6. Using a blender in batches, or an immersion blender, puree the soup until completely smooth.  Adjust the seasoning with salt and pepper and thin out with cream or extra stock as desired.  Ladle into bowls and add a swirl of cream and a few dashes of fresh cracked pepper and serve!
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Homemade Pizza with Duck, Sage and Dried Cherries

Duck Sage and Cherry Pizza

It’s Use Up the Leftovers Before the Christmas Road Trip Day!  This can be a fun little game and can even force you into being more creative than usual.  I love leaving an empty fridge before a big trip.  Helps to not have Ghosts of Dinners Past to greet you when you get back.  When the holidays are over, I want to move forward.  I don’t want to stare at a pan of bread pudding in the fridge.  I want to start fresh!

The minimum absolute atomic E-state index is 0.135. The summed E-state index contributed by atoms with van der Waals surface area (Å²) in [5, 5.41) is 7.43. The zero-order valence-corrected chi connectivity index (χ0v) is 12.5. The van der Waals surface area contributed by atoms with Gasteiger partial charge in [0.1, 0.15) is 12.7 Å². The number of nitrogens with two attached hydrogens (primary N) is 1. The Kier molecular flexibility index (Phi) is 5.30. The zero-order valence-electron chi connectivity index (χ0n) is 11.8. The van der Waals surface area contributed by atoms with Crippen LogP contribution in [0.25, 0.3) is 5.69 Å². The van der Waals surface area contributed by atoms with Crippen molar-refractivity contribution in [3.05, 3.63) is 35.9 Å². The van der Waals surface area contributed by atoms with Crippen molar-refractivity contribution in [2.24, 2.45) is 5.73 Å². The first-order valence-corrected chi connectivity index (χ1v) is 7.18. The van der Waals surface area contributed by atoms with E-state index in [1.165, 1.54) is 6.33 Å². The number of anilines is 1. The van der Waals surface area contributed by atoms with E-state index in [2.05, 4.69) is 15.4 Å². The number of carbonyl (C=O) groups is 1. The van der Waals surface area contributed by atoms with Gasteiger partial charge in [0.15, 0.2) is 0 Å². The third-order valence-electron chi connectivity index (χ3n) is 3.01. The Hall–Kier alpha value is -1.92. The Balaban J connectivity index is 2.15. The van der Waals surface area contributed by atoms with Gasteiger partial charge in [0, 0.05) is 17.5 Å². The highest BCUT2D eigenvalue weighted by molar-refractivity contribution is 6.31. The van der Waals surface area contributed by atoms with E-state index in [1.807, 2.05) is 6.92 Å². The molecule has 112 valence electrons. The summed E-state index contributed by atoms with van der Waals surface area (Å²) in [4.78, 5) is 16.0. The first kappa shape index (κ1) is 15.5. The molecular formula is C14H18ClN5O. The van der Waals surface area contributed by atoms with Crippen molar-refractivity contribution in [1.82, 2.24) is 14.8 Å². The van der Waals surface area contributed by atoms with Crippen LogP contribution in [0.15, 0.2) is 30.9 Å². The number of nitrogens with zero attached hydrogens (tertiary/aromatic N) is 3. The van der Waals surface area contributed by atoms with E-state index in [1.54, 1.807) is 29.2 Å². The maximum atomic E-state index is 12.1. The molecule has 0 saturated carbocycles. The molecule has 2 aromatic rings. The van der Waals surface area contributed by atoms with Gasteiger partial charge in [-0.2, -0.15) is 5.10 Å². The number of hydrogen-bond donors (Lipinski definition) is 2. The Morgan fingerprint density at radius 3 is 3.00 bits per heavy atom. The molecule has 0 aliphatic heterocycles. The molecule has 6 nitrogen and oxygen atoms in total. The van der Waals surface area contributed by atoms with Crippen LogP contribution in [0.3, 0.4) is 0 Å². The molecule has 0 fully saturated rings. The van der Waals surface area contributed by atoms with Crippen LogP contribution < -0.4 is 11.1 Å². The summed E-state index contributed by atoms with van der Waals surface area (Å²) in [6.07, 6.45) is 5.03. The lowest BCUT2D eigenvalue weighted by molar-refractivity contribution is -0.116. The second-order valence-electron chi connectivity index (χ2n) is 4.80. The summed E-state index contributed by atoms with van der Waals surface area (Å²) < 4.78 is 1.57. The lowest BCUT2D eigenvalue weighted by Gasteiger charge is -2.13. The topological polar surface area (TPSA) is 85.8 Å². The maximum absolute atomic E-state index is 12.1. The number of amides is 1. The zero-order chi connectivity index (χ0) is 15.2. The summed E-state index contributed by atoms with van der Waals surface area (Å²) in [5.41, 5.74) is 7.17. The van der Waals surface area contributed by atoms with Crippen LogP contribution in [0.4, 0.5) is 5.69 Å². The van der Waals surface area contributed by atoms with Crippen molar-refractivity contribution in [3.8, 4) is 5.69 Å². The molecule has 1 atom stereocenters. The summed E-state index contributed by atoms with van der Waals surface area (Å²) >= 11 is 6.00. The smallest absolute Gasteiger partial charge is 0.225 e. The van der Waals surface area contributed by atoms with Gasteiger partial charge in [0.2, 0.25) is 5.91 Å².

I had a bit of leftover duck terrine from Sunday (another wonderful recipe from Homemade Winter), a few sage leaves and dried cherries and thought that would be a great pizza combination.  It was, indeed!  We also made a pizza with leftover ground beef, goat cheese and sauteed leeks, and one with Matt’s favorite combo: Parmesan, pistachios and rosemary.  I made my trusty tomato soup and we dunked our pizza crusts in it, and had a wonderful “Pre-Christmas” lunch together before heading off tomorrow to spend a week going here and there and everywhere!